The summer pass (only $50) allows free admission to all the popular spots on a set calendar. The pass covers the child as well as one extra adult. The calendar is published well in advance and features a mix of indoor and outdoor activities.

For parents (or grandparents) lucky enough to have the summer off, this program represents incredible savings. It’s a great way to hit all the local tourism attractions and some neat educational programs not generally open to the public.

But it’s also a great resource for tourism operators. What better way to reach a target audience than to let your guests ‘try before you buy’? Imagine the word-of-mouth generated by a happy parent sharing an experience through social media. And we know that sales promotion is great for filling slower times while being extremely trackable.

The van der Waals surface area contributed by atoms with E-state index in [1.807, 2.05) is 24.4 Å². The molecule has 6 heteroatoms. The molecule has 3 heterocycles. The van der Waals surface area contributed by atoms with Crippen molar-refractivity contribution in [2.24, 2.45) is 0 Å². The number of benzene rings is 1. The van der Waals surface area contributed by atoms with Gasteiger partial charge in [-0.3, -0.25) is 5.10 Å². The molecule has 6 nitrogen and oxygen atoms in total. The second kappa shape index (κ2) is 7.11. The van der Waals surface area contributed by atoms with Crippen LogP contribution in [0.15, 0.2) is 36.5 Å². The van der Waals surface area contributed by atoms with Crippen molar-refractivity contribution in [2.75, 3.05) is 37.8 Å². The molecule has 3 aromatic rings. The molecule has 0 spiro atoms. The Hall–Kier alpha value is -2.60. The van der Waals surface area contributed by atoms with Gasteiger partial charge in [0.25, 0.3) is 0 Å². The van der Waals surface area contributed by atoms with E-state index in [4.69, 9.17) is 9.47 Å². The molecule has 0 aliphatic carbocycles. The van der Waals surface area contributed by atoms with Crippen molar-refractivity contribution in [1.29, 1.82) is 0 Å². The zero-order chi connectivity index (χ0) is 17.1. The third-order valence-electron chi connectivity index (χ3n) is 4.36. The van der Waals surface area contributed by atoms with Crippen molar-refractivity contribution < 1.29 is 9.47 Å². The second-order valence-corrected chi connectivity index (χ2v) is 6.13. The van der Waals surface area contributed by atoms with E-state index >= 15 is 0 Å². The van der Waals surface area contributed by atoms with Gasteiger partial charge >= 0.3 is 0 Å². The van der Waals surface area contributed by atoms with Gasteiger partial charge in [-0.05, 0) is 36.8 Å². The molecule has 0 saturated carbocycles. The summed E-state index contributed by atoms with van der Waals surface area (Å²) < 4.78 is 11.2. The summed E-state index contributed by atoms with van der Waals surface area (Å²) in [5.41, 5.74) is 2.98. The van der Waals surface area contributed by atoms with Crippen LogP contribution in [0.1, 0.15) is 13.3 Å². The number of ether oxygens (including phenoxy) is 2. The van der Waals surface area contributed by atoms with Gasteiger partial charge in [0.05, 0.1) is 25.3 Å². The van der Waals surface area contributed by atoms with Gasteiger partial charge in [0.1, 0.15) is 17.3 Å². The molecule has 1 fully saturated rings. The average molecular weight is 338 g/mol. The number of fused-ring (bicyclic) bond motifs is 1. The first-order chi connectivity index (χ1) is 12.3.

Did I mention it’s fun for families? In the last four days we’ve been to a trampoline park (pictured), took a 90-minute martial arts workshop, and explored the Museum of Anthropology. On Saturday my daughter will do an iRide BC safe cycling lesson. While some of the activities are ‘reservation’ and we’ve missed the coveted spots, I’ve already more than covered the cost of the pass and we have 7 weeks to go!

The summer 2017 passes are all sold out but parents and grandparents can purchase a Kidsworld pass for the school year.

So if you don’t hear from me in awhile, you know where I’ll be. The only drawback to sharing this program with my readers? I’m worried the fall passes will sell out.

See you in the Kidsworld!

This post is not sponsored content and I have not received compensation to review this program.